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Livni, Herzog fear the collapse of Liberman's party

Potential allies of Avigdor Liberman, such as Isaac Herzog, Tzipi Livni and Moshe Kahlon, might rethink their political attitude toward him, following corruption suspicions against some of his party members.
TEL AVIV, ISRAEL - JANUARY 23:  (ISRAEL OUT) Former Israeli Minister for Foreign Affairs Avigdor Liberman visits the Likud party election campaign headquarters with Israeli Prime Minister Benjamin Netanyahu (not pictured) on Janurary 23, 2013 in Tel Aviv, Israel. Exit polls suggested that current Prime Minister Benjamin Netanyahu will return to office, although he performed worse than expected.  (Photo by Uriel Sinai/Getty Images)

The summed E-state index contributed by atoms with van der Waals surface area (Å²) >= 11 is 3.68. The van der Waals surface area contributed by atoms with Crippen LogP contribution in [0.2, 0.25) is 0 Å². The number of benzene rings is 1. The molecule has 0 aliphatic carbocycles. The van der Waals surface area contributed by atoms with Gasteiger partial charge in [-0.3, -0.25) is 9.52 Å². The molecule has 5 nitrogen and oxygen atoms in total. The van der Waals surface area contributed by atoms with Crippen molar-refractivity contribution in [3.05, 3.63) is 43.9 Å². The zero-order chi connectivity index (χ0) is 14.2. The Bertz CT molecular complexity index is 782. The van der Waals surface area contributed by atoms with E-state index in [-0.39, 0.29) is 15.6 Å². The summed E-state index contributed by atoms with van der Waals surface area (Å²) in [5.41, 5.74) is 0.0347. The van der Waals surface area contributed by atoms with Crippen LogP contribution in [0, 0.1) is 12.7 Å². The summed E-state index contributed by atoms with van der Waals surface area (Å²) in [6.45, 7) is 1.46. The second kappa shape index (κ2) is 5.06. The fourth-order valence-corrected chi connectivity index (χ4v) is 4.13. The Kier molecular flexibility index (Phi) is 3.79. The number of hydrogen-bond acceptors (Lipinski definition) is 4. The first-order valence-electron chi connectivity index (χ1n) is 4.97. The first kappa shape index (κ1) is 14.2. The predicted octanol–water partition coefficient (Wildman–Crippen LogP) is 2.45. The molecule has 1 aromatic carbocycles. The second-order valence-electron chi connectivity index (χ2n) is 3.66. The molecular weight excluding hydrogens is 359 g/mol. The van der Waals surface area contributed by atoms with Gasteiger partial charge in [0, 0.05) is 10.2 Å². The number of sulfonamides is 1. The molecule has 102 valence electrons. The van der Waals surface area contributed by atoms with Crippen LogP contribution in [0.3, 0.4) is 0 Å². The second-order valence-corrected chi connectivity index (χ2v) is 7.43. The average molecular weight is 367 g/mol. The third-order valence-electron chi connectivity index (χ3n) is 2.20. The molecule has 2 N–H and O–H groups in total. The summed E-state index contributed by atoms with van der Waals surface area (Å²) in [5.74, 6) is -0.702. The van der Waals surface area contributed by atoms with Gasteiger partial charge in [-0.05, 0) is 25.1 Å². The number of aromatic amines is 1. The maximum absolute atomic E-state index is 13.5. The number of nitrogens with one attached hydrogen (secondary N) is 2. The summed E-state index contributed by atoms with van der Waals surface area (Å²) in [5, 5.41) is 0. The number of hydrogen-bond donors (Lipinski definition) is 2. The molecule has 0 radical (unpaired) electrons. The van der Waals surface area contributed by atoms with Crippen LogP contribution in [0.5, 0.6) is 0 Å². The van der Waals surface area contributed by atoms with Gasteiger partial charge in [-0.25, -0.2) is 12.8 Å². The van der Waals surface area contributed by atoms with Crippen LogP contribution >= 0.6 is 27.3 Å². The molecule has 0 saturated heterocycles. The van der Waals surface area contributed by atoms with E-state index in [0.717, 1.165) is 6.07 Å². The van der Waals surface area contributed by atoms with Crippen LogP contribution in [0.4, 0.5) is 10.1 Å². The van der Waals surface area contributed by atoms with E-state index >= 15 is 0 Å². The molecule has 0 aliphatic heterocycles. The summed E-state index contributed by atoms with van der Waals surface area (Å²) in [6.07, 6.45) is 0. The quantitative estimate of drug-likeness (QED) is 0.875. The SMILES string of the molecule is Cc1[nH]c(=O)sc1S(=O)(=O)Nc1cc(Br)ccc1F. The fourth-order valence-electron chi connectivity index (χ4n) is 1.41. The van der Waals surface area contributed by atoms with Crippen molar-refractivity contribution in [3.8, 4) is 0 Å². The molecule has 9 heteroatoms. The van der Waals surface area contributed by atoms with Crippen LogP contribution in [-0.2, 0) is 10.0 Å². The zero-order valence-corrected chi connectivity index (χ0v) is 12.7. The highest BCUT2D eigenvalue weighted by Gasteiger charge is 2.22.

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Foreign Minister Avigdor Liberman had a well-prepared and cohesive campaign plan for the 2015 elections — a masterpiece based on in-depth polling results and the familiar Liberman pragmatism, designed to move him closer to the political center.

His shift to the center, as reflected in banner headlines setting out Liberman’s peace plans and including sharp criticism of the damage caused by Prime Minister Benjamin Netanyahu’s diplomacy of status quo, is political genius. Liberman’s plan for aligning himself with the center, which emerged soon after early elections were announced on Nov. 28, was designed to turn the chairman of the Yisrael Beitenu Party into a legitimate candidate for the position of prime minister and an attractive choice for left-wing voters.

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